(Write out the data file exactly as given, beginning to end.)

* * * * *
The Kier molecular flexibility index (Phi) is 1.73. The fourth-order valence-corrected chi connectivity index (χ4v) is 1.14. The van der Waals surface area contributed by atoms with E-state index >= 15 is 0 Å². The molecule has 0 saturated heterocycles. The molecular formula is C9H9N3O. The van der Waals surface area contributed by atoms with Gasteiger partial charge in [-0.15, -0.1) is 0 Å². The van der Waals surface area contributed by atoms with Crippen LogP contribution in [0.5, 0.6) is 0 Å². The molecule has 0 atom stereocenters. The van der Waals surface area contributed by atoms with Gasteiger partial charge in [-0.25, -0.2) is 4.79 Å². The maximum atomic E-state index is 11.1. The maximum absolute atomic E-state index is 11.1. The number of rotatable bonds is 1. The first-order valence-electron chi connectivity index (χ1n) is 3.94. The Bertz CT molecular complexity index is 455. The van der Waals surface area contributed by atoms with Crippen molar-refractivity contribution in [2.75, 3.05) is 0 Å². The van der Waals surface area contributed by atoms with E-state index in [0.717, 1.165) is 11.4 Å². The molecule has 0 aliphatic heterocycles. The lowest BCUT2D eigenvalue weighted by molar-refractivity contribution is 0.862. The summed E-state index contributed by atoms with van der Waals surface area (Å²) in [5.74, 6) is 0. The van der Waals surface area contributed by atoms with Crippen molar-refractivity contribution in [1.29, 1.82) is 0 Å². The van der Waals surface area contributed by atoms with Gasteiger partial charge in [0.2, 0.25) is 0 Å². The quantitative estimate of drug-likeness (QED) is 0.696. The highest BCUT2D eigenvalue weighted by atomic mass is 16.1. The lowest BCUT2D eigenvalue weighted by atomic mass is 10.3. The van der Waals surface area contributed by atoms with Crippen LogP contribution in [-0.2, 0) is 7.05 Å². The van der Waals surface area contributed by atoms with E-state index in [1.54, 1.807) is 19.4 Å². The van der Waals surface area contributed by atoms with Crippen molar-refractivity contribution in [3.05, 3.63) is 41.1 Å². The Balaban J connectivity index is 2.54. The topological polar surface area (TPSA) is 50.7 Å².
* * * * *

The Kier molecular flexibility index (Phi) is 1.73. The fourth-order valence-corrected chi connectivity index (χ4v) is 1.14. The van der Waals surface area contributed by atoms with E-state index >= 15 is 0 Å². The molecule has 0 saturated heterocycles. The molecular formula is C9H9N3O. The van der Waals surface area contributed by atoms with Gasteiger partial charge in [-0.15, -0.1) is 0 Å². The van der Waals surface area contributed by atoms with Crippen LogP contribution in [0.5, 0.6) is 0 Å². The molecule has 0 atom stereocenters. The van der Waals surface area contributed by atoms with Gasteiger partial charge in [-0.25, -0.2) is 4.79 Å². The maximum atomic E-state index is 11.1. The maximum absolute atomic E-state index is 11.1. The number of rotatable bonds is 1. The first-order valence-electron chi connectivity index (χ1n) is 3.94. The Bertz CT molecular complexity index is 455. The van der Waals surface area contributed by atoms with Crippen molar-refractivity contribution in [2.75, 3.05) is 0 Å². The van der Waals surface area contributed by atoms with E-state index in [0.717, 1.165) is 11.4 Å². The molecule has 0 aliphatic heterocycles. The lowest BCUT2D eigenvalue weighted by molar-refractivity contribution is 0.862. The summed E-state index contributed by atoms with van der Waals surface area (Å²) in [5.74, 6) is 0. The van der Waals surface area contributed by atoms with Crippen molar-refractivity contribution in [1.29, 1.82) is 0 Å². The van der Waals surface area contributed by atoms with Gasteiger partial charge in [0.2, 0.25) is 0 Å². The quantitative estimate of drug-likeness (QED) is 0.696. The highest BCUT2D eigenvalue weighted by atomic mass is 16.1. The lowest BCUT2D eigenvalue weighted by atomic mass is 10.3. The van der Waals surface area contributed by atoms with Crippen LogP contribution in [-0.2, 0) is 7.05 Å². The van der Waals surface area contributed by atoms with E-state index in [1.54, 1.807) is 19.4 Å². The van der Waals surface area contributed by atoms with Crippen molar-refractivity contribution in [3.05, 3.63) is 41.1 Å². The Balaban J connectivity index is 2.54. The topological polar surface area (TPSA) is 50.7 Å².